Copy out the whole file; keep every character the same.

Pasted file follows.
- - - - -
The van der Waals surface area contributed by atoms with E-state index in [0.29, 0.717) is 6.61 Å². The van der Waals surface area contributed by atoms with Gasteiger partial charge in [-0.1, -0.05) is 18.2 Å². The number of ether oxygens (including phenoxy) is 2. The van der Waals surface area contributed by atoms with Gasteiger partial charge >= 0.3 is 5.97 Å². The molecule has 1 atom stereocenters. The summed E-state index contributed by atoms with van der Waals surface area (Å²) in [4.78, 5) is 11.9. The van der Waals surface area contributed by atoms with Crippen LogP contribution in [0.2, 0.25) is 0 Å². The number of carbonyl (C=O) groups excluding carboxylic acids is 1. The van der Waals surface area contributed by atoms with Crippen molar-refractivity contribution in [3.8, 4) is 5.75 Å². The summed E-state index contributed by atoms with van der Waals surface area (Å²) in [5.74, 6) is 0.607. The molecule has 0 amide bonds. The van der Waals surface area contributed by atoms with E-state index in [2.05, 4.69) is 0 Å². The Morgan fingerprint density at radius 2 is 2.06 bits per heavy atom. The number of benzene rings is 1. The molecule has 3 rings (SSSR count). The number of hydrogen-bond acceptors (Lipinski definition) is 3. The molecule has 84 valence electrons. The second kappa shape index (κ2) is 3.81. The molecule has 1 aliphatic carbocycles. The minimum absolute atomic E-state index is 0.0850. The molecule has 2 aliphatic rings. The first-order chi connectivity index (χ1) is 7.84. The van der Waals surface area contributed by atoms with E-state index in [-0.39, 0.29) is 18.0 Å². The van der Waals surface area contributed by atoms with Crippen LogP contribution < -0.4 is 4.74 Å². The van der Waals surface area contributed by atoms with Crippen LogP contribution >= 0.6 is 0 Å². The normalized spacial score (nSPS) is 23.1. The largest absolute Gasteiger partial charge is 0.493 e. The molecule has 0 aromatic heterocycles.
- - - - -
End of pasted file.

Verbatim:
The van der Waals surface area contributed by atoms with E-state index in [0.29, 0.717) is 6.61 Å². The van der Waals surface area contributed by atoms with Gasteiger partial charge in [-0.1, -0.05) is 18.2 Å². The number of ether oxygens (including phenoxy) is 2. The van der Waals surface area contributed by atoms with Gasteiger partial charge >= 0.3 is 5.97 Å². The molecule has 1 atom stereocenters. The summed E-state index contributed by atoms with van der Waals surface area (Å²) in [4.78, 5) is 11.9. The van der Waals surface area contributed by atoms with Crippen LogP contribution in [0.2, 0.25) is 0 Å². The number of carbonyl (C=O) groups excluding carboxylic acids is 1. The van der Waals surface area contributed by atoms with Crippen molar-refractivity contribution in [3.8, 4) is 5.75 Å². The summed E-state index contributed by atoms with van der Waals surface area (Å²) in [5.74, 6) is 0.607. The molecule has 0 amide bonds. The van der Waals surface area contributed by atoms with E-state index in [2.05, 4.69) is 0 Å². The Morgan fingerprint density at radius 2 is 2.06 bits per heavy atom. The number of benzene rings is 1. The molecule has 3 rings (SSSR count). The number of hydrogen-bond acceptors (Lipinski definition) is 3. The molecule has 84 valence electrons. The second kappa shape index (κ2) is 3.81. The molecule has 1 aliphatic carbocycles. The minimum absolute atomic E-state index is 0.0850. The molecule has 2 aliphatic rings. The first-order chi connectivity index (χ1) is 7.84. The van der Waals surface area contributed by atoms with E-state index in [-0.39, 0.29) is 18.0 Å². The van der Waals surface area contributed by atoms with Crippen LogP contribution < -0.4 is 4.74 Å². The van der Waals surface area contributed by atoms with Crippen LogP contribution >= 0.6 is 0 Å². The normalized spacial score (nSPS) is 23.1. The largest absolute Gasteiger partial charge is 0.493 e. The molecule has 0 aromatic heterocycles.